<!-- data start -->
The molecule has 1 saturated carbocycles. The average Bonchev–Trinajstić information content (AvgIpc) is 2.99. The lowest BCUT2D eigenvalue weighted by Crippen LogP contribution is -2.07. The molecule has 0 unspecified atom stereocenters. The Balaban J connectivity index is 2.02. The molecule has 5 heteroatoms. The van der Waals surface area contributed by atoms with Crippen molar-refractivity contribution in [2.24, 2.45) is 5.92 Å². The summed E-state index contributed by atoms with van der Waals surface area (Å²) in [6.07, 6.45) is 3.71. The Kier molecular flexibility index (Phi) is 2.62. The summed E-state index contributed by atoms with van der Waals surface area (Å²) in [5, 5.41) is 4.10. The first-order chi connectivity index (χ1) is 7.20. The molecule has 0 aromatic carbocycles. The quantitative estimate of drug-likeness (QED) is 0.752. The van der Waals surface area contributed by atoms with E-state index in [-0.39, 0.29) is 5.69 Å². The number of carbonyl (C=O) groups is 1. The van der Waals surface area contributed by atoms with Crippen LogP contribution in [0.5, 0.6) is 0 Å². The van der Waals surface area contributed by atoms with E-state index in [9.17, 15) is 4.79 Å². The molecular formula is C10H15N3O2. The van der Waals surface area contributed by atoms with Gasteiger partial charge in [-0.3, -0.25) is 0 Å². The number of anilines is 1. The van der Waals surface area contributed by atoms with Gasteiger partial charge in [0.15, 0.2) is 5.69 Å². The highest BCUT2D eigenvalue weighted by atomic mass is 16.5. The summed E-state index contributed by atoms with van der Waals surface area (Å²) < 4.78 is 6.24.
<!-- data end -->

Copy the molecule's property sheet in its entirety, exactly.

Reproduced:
The molecule has 1 saturated carbocycles. The average Bonchev–Trinajstić information content (AvgIpc) is 2.99. The lowest BCUT2D eigenvalue weighted by Crippen LogP contribution is -2.07. The molecule has 0 unspecified atom stereocenters. The Balaban J connectivity index is 2.02. The molecule has 5 heteroatoms. The van der Waals surface area contributed by atoms with Crippen molar-refractivity contribution in [2.24, 2.45) is 5.92 Å². The summed E-state index contributed by atoms with van der Waals surface area (Å²) in [6.07, 6.45) is 3.71. The Kier molecular flexibility index (Phi) is 2.62. The summed E-state index contributed by atoms with van der Waals surface area (Å²) in [5, 5.41) is 4.10. The first-order chi connectivity index (χ1) is 7.20. The molecule has 0 aromatic carbocycles. The quantitative estimate of drug-likeness (QED) is 0.752. The van der Waals surface area contributed by atoms with E-state index in [-0.39, 0.29) is 5.69 Å². The number of carbonyl (C=O) groups is 1. The van der Waals surface area contributed by atoms with Crippen LogP contribution in [0.5, 0.6) is 0 Å². The van der Waals surface area contributed by atoms with E-state index in [9.17, 15) is 4.79 Å². The molecular formula is C10H15N3O2. The van der Waals surface area contributed by atoms with Gasteiger partial charge in [-0.3, -0.25) is 0 Å². The number of anilines is 1. The van der Waals surface area contributed by atoms with Gasteiger partial charge in [0.15, 0.2) is 5.69 Å². The highest BCUT2D eigenvalue weighted by atomic mass is 16.5. The summed E-state index contributed by atoms with van der Waals surface area (Å²) < 4.78 is 6.24.